We were interested in testing factors that might change the relationship between TOMM40 and both cognitive decline and risk for having Alzheimer’s disease. It is known that a family history (FH) of Alzheimer’s disease has been associated with mitochondrial dysfunction. We reasoned, then, that FH may interact with TOMM40 to modulate how it was related to our outcomes of interest. We investigated this hypothesis in two separate cohorts: the Wisconsin Registry for Alzheimer’s Prevention (WRAP), a late middle-aged cohort, and the Alzheimer’s Disease Neuroimaging Initiative (ADNI), a well-characterized sample of aged participants from across the Alzheimer’s spectrum.

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Salivary Biomarker May Lead To Spit Test For Early Diagnosis of Alzheimer’s Disease

MedicalResearch.com Interview with:

Ali Yilmaz, PhD Beaumont Research Institute Beaumont Health, Royal Oak, MI

Dr. Yilmaz

Ali Yilmaz, PhD
Beaumont Research Institute
Beaumont Health, Royal Oak, MI

MedicalResearch.com: What is the background for this study? What are the main findings?

Response: Alzheimer’s disease (AD) is a neurodegenerative disorder that is characterized by the accumulation of β-amyloid plaques and tau tangles. Mild cognitive impairment (MCI) is progressive degree of impairment that is greater than might be attributed to normal age-related cognitive decline, but is not so severe as to merit a diagnosis of dementia. MCI is thought to be a transitional state between normal aging and AD sufferers phenotypically converting to AD at a rate of 10% per year. Currently there is no cure and few reliable diagnostic biomarkers for AD. As we live longer there is an ever increasing demand for valid and reliable biomarkers of Alzheimer’s disease; not only because it will help clinicians recognize the disease in its earliest symptomatic stages but will also be important for developing novel treatment of AD. Using 1D H NMR metabolomics, we biochemically profiled saliva samples collected from healthy-controls (n = 12), mild cognitive impairment (MCI) sufferers (n = 8), and Alzheimer’s disease (AD) patients (n = 9). We accurately identified significant concentration changes in 22 metabolites in the saliva of MCI and AD patients compared to controls.

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Depressive Symptoms Not Found To Increase Risk of Dementia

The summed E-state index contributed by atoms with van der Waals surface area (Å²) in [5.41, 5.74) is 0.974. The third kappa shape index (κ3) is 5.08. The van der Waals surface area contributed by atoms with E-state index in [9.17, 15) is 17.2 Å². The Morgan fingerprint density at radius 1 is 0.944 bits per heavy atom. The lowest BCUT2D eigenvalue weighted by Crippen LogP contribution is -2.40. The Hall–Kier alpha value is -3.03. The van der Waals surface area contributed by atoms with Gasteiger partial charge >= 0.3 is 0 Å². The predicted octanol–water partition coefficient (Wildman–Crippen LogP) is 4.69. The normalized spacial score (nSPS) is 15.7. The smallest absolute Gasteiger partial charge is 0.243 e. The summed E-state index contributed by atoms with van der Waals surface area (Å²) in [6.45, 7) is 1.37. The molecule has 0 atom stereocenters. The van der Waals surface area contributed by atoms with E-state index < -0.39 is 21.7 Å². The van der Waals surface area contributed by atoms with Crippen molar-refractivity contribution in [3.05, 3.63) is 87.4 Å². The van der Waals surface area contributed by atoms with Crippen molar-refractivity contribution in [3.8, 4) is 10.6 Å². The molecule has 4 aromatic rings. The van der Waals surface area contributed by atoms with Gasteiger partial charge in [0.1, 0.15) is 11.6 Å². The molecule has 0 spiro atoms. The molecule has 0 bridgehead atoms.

MedicalResearch.com Interview with:

Archana Singh-Manoux, PhD Research Professor (Directeur de Recherche) Epidemiology of ageing & age-related diseases INSERM U1018, France Honorary Professor University College London, UK

Dr. Archana Singh-Manoux

Archana Singh-Manoux, PhD
Research Professor (Directeur de Recherche)
Epidemiology of ageing & age-related diseases
INSERM  France
Honorary Professor
University College London, UK 

MedicalResearch.com: What is the background for this study?

Response: Depressive symptoms are common in dementia patients. Previous studies, based on older adults, show depressive symptoms in late life to be associated with an increased risk of dementia. These studies do not allow conclusions to be drawn on the causal nature of the association between depressive symptoms and dementia.

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Alzheimer’s Disease: Tramiprosate Envelopes Amyloid Protein To Prevent Misfolding Into Aggregates

MedicalResearch.com Interview with:

Dr. Petr Kocis Vice President Preclinical Development Alzheon, Inc. University of Oxford

Dr. Kocis

Dr. Petr Kocis PhD
Vice President Preclinical Development
Alzheon, Inc.
University of Oxford

MedicalResearch.com: What is the background for this study? What are the main findings?

Response: Researchers widely accept that amyloid plaques are the hallmark of Alzheimer’s disease. However, for many years, drug development has focused on the solid amyloid plaque as a primary disease culprit. Recent advances show that it is more likely that early stage soluble beta amyloid oligomers play a key role in the pathogenic process of Alzheimer’s disease.

A paper recently published by Alzheon, a company developing medicines for Alzheimer’s disease and other neurological disorders, suggests a new therapeutic mechanism for targeting toxic amyloid beta oligomers with a small molecule, tramiprosate, the active agent in the drug candidate, ALZ-801. ALZ-801 is a Phase 3-ready drug candidate that is an optimized prodrug of tramiprosate, with a substantially improved pharmacokinetic and safety profile compared to tramiprosate.

Alzheon scientists discovered that tramiprosate acts to inhibit the production of neurotoxic beta amyloid oligomers by ‘enveloping’ the amyloid peptide to prevent its misfolding into soluble amyloid aggregates. Beta amyloid oligomers are believed to be key drivers of the pathogenic process in Alzheimer’s disease (AD). This novel enveloping mechanism of tramiprosate prevents the self-assembly of misfolded proteins into beta amyloid oligomers that lead to amyloid aggregation and, subsequently, cause neuronal toxicity and clinical progression in Alzheimer’s disease. These results were published in the medical journal, CNS Drugs, and the paper is available through Open Access here. [“Elucidating the Aß42 Anti-Aggregation Mechanism of Action of Tramiprosate in Alzheimer’s Disease: Integrating Molecular Analytical Methods, Pharmacokinetic and Clinical Data”]